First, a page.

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didyouknow(1)What is a USPP?

Am I The U.S. Principal Party In Interest (“USPPI”)?

The USPPI, as defined in the Foreign Trade Regulations ("FTR"), is the person in the United States that receives the primary benefit, monetary or otherwise, of the export transaction. In other words, if you are the recipient of the purchase order from the overseas party for cargo that is exported and you are invoicing them for the product, you are the USPPI no matter what the terms of sale are.

 

 

What are my responsibilities as the USPPI?

  1. DETERMINE COMMODITY JURISDICTION: Which U.S. Government Agency controls my product? Are my products subject to the Export Administration Regulations ("EAR"), the U.S. Department of State' Directorate of Defense Controls ("DDTC") International Traffic and Arms Regulations ("ITAR") and/or other government agencies such as the Nuclear Regulatory Commission ("NRC"), Drug Enforcement Administration ("DEA"), or Bureau of Alcohol and Tobacco & Firearms ("ATF")?
  2. KNOW YOUR CUSTOMER: Perform due diligence on the end user(s); know their intended end use; and ensure that no party to the export transaction is on any of the U.S. Government's lists of restricted parties with whom U.S. companies and U.S. Persons cannot do business without proper U.S. Government authorization.
  3. CLASSIFY PRODUCTS: for Statistics (Schedule B or the US Harmonized Tariff Schedule ("USHTS") and License Determination (Commerce Control List ("CCL") i.e. ECCN or EAR99, or US Munitions List ("USML")). License requirements are dependent upon an item's classification, technical characteristics, ultimate destination, end- user, and end-use. Exporters must determine whether or not the product being exported requires a license or whether it qualifies for a license exception.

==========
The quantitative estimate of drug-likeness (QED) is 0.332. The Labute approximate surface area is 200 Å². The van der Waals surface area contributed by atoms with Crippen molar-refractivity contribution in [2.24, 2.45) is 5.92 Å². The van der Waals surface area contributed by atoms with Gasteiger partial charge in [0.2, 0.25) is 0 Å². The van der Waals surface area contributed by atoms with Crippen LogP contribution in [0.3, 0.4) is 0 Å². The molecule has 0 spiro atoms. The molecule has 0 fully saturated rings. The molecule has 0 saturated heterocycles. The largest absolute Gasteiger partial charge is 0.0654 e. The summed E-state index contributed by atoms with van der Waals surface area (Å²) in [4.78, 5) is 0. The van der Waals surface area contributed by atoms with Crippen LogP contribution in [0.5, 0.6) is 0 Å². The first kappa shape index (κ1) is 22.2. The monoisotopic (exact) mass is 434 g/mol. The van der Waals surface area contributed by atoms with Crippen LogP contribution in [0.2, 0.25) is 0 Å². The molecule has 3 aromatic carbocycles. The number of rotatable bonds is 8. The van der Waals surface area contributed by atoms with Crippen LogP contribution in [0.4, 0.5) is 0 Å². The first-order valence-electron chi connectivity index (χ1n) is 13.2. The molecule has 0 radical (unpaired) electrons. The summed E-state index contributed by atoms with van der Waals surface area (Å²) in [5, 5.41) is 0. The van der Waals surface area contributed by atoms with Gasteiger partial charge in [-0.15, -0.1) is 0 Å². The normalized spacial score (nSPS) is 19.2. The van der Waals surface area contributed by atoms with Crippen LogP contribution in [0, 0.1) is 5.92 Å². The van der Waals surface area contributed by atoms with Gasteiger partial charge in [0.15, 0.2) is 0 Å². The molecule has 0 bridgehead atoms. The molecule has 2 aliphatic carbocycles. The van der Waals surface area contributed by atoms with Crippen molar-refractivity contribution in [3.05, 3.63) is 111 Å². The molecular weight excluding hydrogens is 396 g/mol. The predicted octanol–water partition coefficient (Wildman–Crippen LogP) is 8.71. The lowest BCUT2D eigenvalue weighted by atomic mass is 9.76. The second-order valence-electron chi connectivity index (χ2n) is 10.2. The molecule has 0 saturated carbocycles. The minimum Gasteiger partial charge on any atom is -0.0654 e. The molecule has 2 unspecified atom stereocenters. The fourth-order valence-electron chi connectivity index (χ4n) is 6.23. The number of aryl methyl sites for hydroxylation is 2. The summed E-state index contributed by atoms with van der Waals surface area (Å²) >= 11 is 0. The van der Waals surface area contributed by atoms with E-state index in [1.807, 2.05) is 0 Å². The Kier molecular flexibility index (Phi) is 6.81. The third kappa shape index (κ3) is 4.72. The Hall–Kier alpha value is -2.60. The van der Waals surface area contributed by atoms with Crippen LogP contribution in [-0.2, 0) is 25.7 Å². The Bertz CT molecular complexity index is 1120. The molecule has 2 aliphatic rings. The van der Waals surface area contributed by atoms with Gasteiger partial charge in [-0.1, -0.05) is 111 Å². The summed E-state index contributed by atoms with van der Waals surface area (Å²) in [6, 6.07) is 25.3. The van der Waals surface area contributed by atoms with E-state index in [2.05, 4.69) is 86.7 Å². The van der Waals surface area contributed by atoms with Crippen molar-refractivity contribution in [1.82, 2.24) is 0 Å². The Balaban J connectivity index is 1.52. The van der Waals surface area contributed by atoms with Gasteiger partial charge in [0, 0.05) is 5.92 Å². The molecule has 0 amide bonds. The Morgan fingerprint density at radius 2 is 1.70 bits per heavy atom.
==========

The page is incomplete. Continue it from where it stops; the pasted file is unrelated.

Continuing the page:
4. FILE ELECTRONIC EXPORT INFORMATION ("EEI") into the Automated Export System ("AES") or authorize your forwarder to file on your behalf by signing a Power of Attorney ("POA") or other written authorization such as a Shipper's Letter of Instruction ("SLI"). POAs should specify the responsibilities of the parties with particularity and should state that the forwarder has the authority to act on behalf of the Principal Party in Interest as its true and lawful agent for purpose of filing the Electronic Export Information ("EEI") in accordance with the laws and regulations of the U.S. Note: On "Routed Export Transactions", authorization is the responsibility of the Foreign Principal Party in Interest ("FPPI").
  5. MAINTAIN SHIPMENT RECORDS: according to the regulations of the controlling Government Agency; typically 5 years from the date of export

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